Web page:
Five days after getting out the first news to the world of Papua New Guinea’s catastrophic tidal wave – the tsunami that killed more than 2000 people in and around the Sissino Lagoon west of Aitape in July 1998 – I broke down uncontrollably and wept. Sitting with my hands on my knees and my head bowed in the Australian Broadcasting Corporation’s (ABC’s) Port Moresby radio studio, I cried solidly for, I suspect, at least five minutes. I was alone. It was shortly after half past six on a Thursday morning, and I had just completed a regular weekly, 10-minute chat with Radio Australia’s early morning Pacific Beat program. I was exhausted by then, having covered the tsunami tragedy for ABC Radio, ABC Television and Radio Australia virtually non-stop since the previous Saturday morning. What triggered the sudden and, to me, surprising outpouring of emotion was a final question about how the survivors were coping, having lost so many and so much. I stumbled through the answer and burst into tears after switching the microphone off.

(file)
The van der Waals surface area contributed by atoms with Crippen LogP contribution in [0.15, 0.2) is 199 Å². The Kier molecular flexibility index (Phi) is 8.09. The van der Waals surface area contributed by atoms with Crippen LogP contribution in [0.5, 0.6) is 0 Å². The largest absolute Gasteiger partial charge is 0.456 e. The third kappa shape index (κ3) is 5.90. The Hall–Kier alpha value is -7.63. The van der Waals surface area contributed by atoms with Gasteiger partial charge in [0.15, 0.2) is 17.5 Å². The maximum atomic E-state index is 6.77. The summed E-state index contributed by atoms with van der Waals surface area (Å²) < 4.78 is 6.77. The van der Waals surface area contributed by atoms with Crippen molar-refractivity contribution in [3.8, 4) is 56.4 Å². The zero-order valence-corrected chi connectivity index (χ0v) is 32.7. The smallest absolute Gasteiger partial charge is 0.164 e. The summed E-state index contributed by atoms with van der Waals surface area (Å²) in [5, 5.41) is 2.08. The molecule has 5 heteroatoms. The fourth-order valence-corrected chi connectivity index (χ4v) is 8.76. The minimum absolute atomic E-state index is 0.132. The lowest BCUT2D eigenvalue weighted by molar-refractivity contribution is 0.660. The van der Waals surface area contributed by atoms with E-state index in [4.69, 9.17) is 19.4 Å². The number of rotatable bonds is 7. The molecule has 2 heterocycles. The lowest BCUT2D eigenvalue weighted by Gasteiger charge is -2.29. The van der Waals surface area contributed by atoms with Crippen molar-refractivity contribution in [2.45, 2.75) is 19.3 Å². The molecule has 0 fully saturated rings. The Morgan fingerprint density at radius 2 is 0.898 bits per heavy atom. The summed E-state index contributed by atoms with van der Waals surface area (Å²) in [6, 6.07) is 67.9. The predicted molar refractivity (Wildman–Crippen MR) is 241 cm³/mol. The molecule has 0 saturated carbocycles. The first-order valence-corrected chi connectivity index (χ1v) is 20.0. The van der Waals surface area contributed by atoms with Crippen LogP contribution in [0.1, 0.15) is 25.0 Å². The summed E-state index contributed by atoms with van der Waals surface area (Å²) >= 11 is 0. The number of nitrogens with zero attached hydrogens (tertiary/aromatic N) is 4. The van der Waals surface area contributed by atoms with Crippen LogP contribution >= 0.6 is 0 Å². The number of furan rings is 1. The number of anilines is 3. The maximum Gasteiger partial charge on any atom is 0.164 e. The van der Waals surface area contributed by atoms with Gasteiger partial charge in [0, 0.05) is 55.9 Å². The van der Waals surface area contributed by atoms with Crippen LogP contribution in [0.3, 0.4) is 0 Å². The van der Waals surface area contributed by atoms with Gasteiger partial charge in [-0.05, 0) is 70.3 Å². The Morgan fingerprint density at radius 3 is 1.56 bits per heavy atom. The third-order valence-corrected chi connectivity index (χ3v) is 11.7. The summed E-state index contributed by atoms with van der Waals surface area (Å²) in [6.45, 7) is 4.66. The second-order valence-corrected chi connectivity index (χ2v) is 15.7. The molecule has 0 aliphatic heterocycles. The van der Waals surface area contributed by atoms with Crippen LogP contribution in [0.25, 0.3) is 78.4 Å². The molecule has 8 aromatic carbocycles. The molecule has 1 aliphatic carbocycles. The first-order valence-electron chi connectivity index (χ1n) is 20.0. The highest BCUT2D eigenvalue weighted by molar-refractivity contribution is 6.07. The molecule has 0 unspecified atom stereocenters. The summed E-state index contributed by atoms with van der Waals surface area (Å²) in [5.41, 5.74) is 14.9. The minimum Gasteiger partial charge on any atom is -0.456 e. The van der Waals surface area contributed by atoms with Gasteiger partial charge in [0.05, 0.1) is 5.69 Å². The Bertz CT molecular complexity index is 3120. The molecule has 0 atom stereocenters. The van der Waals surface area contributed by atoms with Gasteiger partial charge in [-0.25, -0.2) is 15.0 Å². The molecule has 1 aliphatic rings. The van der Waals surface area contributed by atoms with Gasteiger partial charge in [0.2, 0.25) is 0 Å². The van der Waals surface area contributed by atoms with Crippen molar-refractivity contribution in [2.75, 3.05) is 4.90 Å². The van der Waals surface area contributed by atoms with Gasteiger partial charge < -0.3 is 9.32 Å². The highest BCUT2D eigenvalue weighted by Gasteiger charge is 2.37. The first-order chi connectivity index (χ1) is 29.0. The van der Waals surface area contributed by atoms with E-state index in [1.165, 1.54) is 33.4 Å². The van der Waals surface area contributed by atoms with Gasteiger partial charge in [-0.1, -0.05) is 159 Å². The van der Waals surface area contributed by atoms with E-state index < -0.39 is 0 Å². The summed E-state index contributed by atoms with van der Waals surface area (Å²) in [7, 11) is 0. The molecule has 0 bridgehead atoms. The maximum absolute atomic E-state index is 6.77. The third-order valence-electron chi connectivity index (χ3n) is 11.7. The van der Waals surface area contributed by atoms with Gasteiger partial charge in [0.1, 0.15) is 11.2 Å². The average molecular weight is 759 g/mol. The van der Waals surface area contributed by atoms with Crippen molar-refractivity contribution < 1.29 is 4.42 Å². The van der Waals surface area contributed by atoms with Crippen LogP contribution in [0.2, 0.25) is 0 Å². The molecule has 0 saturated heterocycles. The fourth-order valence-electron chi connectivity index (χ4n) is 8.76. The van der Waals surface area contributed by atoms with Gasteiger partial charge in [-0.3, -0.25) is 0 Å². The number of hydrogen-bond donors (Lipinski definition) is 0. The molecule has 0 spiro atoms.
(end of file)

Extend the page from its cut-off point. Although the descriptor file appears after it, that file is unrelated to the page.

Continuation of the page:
Recommended CitationDorney, S., Covering catastrophe in Papua New Guinea, Asia Pacific Media Educator, 7, 1999, 137-142.